Tech

STANFORD, Calif. —The newest revolution in microbiology testing walks on four legs and says "baa."

It's the hair sheep, a less-hirsute version of the familiar woolly barnyard resident. A new study from the Stanford University School of Medicine, which is to be published July 3 in PLoS ONE, finds that not only are these ruminants low-maintenance and parasite-resistant, they're also perfect blood donors for the microbiology tests necessary to diagnose infectious disease in the developing world.

Video from portable cameras is analysed to calculate the distance of obstacles and predict the movements of people and cars. This information is then transformed and relayed to a blind person as a three-dimensional ‘picture’ of sound.

The concept is apparently simple and two prototypes have been successfully tested. Laser and digital video cameras become the eyes for the blind man and see the objects and activity going on around him.

ANN ARBOR, Mich.---Do friends wear the same style of shoe or see the same movies because they have similar tastes, which is why they became friends in the first place? Or once a friendship is established, do individuals influence each other to adopt like behaviors?

Social scientists don't know for sure. They're still trying to understand the role social influence plays in the spreading of trends because the real world doesn't keep track of how people acquire new items or preferences.

SANTA CRUZ, CA--A new type of optical particle trap can be used to manipulate bacteria, viruses and other particles on a chip as part of an integrated optofluidic platform. The optical trap is the latest innovation from researchers at the Jack Baskin School of Engineering at the University of California, Santa Cruz, who are developing new sensor technology for biomedical analysis and other applications.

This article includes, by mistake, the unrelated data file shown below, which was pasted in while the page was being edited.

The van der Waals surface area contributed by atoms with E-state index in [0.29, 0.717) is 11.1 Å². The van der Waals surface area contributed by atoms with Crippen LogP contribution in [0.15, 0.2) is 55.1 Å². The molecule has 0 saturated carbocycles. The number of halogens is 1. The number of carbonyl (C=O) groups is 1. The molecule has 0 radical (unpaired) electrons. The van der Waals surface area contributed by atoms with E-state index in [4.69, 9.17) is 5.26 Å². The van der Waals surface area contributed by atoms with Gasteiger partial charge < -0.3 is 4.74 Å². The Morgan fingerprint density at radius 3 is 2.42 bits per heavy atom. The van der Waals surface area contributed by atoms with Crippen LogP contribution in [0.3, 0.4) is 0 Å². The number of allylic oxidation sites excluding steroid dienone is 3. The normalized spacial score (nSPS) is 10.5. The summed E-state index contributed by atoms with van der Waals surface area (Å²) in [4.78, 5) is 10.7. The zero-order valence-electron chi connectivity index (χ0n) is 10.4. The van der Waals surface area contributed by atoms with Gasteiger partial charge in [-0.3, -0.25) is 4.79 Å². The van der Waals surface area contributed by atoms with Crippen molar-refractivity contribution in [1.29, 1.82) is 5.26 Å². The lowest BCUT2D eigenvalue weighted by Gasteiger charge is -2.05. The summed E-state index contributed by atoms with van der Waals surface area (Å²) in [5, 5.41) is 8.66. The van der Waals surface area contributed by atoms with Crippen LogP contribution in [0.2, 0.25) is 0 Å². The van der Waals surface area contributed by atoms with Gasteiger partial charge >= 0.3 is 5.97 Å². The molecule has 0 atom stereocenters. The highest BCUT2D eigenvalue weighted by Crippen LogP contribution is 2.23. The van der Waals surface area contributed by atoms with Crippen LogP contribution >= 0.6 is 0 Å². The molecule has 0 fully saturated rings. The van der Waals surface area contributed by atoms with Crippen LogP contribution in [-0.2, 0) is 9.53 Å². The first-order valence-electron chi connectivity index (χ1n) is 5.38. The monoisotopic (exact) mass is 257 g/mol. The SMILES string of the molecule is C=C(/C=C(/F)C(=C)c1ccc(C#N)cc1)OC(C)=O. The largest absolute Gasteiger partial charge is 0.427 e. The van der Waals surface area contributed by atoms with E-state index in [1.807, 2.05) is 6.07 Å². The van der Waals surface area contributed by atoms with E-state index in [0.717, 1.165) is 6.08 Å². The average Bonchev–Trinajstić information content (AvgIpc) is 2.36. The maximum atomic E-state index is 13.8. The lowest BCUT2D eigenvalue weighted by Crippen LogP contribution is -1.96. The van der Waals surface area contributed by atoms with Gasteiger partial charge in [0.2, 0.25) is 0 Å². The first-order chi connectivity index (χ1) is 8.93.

CORVALLIS, Ore. – The forests of the Pacific Northwest hold significant potential to increase carbon storage and help mitigate greenhouse gas emissions in coming years, a recent study concludes, if they are managed primarily for that purpose through timber harvest reductions and increased rotation ages.

In the complete absence of stand-replacing disturbances – via fire or timber harvest – forests of Oregon and Northern California could theoretically almost double their carbon storage.

A scary unknown for many children, the prospect of surgery can cause intense preoperative anxiety. While some amount of stress is normal, what many parents do not know is that extreme anxiety before surgery can contribute to the occurrence of emergence delirium, a distressing incidence of acute behavioral changes experienced when "waking up" from anesthesia.

WHAT: Food prices rose by 5.5 percent in the past year and are expected to increase up to an additional 4 percent in 2009. Americans are seeking to get the most out of their dollar, and since together, dairy foods provide a unique package of nine essential nutrients, they are a nutritional bang for the buck.

Tampa, Fla. (July 1, 2009) – The frontiers of cell transplantation for cardiac repair are discussed in the current issue of Cell Transplantation (Vol. 18 No.3), now available on-line without charge at http://www.ingentaconnect.com/content/cog/ct.

Miniature devices for trapping ions (electrically charged atoms) are common components in atomic clocks and quantum computing research. Now, a novel ion trap geometry demonstrated at the National Institute of Standards and Technology (NIST) could usher in a new generation of applications because the device holds promise as a stylus for sensing very small forces or as an interface for efficient transfer of individual light particles for quantum communications.